Second, while Guareno filed the settlement on the public docket, the agreement states it will be kept "strictly confidential" and includes a nondisclosure agreement. Such a provision is contrary to well-established public policy. See, e.g., Mamani, 2014 WL 2971050, at *2; Armenta, 2014 WL 3344287, at *2; Wolinsky, 900 F. Supp. 2d at 337-38; Joo v. Kitchen Table, Inc., 763 F. Supp. 2d 643, 646-47 (S.D.N.Y. 2011). And the nondisclosure agreement impedes one of the goals of the FLSA—to ensure that all workers are aware of their rights. See Dees, 706 F. Supp. 2d at 1242 ("By including a confidentiality provision, the employer thwarts the informational objective of the [FLSA's] notice requirement by silencing the employee who has vindicated a disputed FLSA right.").
Third, there is an insufficient showing as to the reasonableness of the settlement's award of attorney's fees. Counsel must provide a factual basis for a fee award, typically with contemporaneous time records. See Wolinsky, 900 F. Supp. 2d at 336 (citing N.Y. State Ass'n for Retarded Children, Inc. v. Carey, 711 F.2d 1136, 1154 (2d Cir. 1983)). The agreement here allots $14,000 of the $30,000 settlement—almost half—to Guareno's attorney. And this hefty amount is supported with little more than a conclusory statement that it is a discount from the $16,250 in fees and $725 in costs actually incurred. If the parties submit another proposed settlement and it awards Guareno less than a full recovery of his lost wages, this Court suggests that the parties allocate a larger percentage of the settlement to Guareno and a lesser percentage to his attorney.
Fourth, the settlement includes a pledge from Guareno's attorney that her firm will not represent any person bringing similar claims against Defendants. But this contravenes the FLSA's intent to permit plaintiffs to bring suit on behalf of themselves and "other employees similarly situated." 29 U.S.C. § 216(b). Such a provision raises the specter of defendants settling FLSA claims with plaintiffs, perhaps at a premium, in order to avoid a collective action or individual lawsuits from other employees whose rights have been similarly violated. While this Court would not approve such a provision in any FLSA settlement, the timing of this settlement raises concerns this may have happened here. Three days before Guareno was scheduled to move to certify a collective action, the parties requested an extension in anticipation of a settlement. Thereafter, they entered an agreement requiring Guareno to keep silent about his settlement and barring his lawyer from representing any of his fellow employees. Both requirements contravene public policy.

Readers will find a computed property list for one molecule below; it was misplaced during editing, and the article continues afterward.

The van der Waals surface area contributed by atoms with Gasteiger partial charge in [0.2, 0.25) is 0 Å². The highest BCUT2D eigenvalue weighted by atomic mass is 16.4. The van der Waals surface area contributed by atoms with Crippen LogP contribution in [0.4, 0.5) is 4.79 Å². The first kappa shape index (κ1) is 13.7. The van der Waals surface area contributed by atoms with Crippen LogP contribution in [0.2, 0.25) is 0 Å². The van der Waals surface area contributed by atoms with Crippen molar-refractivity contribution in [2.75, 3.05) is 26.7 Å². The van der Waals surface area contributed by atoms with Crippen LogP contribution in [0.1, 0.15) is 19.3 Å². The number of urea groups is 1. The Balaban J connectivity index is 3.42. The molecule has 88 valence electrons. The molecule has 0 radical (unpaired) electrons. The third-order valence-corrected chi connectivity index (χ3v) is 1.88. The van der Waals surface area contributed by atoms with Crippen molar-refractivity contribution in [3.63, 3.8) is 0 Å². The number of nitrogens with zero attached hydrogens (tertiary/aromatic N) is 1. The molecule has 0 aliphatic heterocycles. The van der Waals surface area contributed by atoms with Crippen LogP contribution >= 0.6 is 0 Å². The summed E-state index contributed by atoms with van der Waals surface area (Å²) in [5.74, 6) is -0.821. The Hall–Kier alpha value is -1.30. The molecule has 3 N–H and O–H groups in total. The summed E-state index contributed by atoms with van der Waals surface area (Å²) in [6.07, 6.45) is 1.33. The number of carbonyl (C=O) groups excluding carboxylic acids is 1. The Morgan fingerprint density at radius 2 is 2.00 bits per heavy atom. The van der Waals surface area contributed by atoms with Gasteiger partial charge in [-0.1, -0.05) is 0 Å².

For the foregoing reasons, the parties' request for approval of their settlement agreement and dismissal of this action is denied. By October 10, 2014, the parties are directed to notify this Court of their intention to either (1) publicly file a revised settlement agreement and supporting documentation in accordance with this opinion or (2) abandon settlement and continue litigating this case. Dated: September 26, 2014
New York, New York
WILLIAM H. PAULEY III
Counsel of Record:
Jodi Jill Jaffe, Esq.
Jaffe Glenn Law Group, P.A.
Lawrence Office Park
Building 2, Suite 220
168 Franklin Corner Road
Lawrenceville, NJ 08648
Counsel for Plaintiff Jagat P. Lall, Esq.
Lall & Associates, P C
101-13 101 Avenue
Ozone Park, NY 11416
Counsel for Defendants